The collection is arranged into nine series: Series 1: Biographical Material and Personal Papers, 1931-1988 (Box 1; 19 folders) Series 2: Correspondence Files, 1922-1979, 1993 (Boxes 1-2; 1.5 linear ft.) Series 3: Works Progress Administration Federal Art Project, 1934-1970 (Boxes 2-14, 18, MMs009; 10.75 linear ft.) Series 4: Writings, Lectures and Speeches, 1916-1960 (Boxes 14-15, 18; 1.0 linear ft.) Series 5: Minutes of Meetings and Panel Discussions, Non-FAP, 1939-1947 (Box 15; 5 folders) Series 6: Notes and Research Material, 1935-1970 (Boxes 15-16; 0.25 linear ft.) Series 7: Artwork, undated (Boxes 16, 18; 2 folders) Series 8: Printed Material, 1910-1985 (Boxes 16-17; 1.8 linear ft.) Series 9: Photographs, circa 1917-1960 (Box 17; 6 folders)
Access Note / Rights:
The microfilm of this collection has been digitized and is available online via the Archives of American Art website.
The papers of Holger Cahill (1887-1960) date from 1910 to 1993, with the bulk of the material dating from 1910-1960, and measure 15.8 linear feet. The collection offers researchers fairly comprehensive documentation of Cahill's directorship of the Works Progress/Projects Administration's (WPA) Federal Art Project (FAP) in addition to series documenting his work as a writer and art critic. Material includes correspondence, reports, artist files, scrapbooks, printed material, and photographs.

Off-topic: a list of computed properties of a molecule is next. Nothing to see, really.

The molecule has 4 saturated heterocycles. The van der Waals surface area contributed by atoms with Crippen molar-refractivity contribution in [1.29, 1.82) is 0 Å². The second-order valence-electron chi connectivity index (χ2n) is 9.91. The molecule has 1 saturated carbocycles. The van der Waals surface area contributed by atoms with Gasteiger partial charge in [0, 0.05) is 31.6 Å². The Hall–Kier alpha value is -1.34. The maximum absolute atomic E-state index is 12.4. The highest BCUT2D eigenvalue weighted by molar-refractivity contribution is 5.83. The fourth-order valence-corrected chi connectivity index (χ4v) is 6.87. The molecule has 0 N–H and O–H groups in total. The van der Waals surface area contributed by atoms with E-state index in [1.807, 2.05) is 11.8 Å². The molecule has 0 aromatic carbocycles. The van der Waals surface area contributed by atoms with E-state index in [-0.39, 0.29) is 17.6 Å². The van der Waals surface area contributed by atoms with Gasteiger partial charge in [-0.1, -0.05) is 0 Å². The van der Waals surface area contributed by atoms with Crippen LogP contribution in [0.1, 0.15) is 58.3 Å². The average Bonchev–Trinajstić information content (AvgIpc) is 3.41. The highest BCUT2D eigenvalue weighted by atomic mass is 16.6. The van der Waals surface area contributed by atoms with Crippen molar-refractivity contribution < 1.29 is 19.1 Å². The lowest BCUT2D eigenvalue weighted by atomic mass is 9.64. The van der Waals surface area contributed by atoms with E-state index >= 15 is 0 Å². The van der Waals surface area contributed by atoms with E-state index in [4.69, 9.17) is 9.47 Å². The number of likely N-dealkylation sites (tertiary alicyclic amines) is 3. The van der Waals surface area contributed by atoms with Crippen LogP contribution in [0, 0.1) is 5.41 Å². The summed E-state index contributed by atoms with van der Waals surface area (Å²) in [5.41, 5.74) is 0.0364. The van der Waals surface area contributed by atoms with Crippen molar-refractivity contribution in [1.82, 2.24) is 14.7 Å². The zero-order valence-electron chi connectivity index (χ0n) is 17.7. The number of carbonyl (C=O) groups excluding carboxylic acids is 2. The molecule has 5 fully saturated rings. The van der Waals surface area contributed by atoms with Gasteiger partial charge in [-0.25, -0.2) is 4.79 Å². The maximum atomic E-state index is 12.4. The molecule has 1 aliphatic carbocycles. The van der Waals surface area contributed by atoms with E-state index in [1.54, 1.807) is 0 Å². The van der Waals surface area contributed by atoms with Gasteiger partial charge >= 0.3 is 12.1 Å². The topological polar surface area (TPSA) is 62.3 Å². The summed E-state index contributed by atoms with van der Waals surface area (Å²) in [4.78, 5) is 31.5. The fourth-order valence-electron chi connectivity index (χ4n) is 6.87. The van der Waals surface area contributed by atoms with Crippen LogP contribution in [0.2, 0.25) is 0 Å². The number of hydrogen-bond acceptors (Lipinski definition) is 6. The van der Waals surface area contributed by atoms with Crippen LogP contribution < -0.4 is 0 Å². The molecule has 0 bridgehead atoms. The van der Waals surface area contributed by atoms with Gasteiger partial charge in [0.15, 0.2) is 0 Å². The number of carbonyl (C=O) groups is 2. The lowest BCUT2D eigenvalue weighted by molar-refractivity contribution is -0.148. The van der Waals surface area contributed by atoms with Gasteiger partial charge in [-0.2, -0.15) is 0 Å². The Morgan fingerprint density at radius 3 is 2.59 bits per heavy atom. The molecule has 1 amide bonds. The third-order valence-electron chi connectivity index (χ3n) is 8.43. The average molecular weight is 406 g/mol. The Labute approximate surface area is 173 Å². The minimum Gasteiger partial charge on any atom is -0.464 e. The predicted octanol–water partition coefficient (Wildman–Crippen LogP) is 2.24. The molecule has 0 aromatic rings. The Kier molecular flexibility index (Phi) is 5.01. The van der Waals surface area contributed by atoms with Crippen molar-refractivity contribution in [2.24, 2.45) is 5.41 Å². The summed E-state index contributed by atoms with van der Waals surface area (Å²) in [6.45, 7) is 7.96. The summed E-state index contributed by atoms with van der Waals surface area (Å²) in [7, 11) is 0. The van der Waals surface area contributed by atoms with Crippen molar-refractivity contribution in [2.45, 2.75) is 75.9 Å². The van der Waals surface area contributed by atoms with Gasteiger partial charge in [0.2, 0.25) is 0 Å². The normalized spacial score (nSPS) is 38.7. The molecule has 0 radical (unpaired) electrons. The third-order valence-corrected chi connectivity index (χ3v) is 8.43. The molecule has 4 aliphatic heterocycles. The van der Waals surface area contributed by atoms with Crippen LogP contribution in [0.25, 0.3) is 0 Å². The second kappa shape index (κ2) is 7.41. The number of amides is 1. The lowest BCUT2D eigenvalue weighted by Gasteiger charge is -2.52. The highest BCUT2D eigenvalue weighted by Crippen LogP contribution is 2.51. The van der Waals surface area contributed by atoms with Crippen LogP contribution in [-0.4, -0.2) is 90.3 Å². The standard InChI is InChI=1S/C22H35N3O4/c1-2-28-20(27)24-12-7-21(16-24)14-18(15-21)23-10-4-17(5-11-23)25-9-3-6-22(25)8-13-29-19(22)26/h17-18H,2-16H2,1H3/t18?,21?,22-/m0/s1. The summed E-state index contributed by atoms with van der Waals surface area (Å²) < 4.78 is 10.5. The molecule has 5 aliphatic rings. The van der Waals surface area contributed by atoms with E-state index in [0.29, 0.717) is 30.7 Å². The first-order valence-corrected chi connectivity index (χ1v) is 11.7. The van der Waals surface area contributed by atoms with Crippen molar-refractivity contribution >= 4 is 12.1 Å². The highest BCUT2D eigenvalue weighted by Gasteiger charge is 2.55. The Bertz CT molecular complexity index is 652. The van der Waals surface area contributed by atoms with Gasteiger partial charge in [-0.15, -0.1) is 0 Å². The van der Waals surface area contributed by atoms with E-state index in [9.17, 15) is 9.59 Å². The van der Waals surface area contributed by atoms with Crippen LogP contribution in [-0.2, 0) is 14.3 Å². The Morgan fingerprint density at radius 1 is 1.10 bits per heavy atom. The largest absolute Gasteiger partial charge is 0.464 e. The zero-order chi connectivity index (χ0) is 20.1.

Holger Cahill papers, 1910-1993, bulk 1910-1960. Archives of American Art, Smithsonian Institution.
The papers of Holger Cahill in the Archives of American Art were digitized in 2004 from 20 reels of microfilm, and total 30102 images.
Funding for the digitization of the microfilm of this collection was provided by Jane Blumenfeld.
Holger Cahill was born Sveinn Kristjan Bjarnarson in Iceland in a small valley near the Arctic Circle, on January 13, 1887. His parents, Bjorn Jonson and Vigdis Bjarnadottir, immigrated to the United States from Iceland sometime later in the 1880s. In 1904, his father deserted the family, forcing Sveinn to be separated from his mother and sister to work on a farm in North Dakota. He ran away and wandered from job to job until settling in an orphanage in western Canada, where he attended school and became a voracious reader.
The Holger Cahill papers were donated to the Archives of American Art through a series of gifts by Cahill's widow, Dorothy C. Miller, between 1964 and 1995.
The papers of Holger Cahill in the Archives of American Art were digitized in 2004 from 20 reels of microfilm. The papers have been scanned in their entirety, and total 30,077 images.
Archives of American Art, Smithsonian Institution, 750 9th St. NW, Washington, D.C. 20001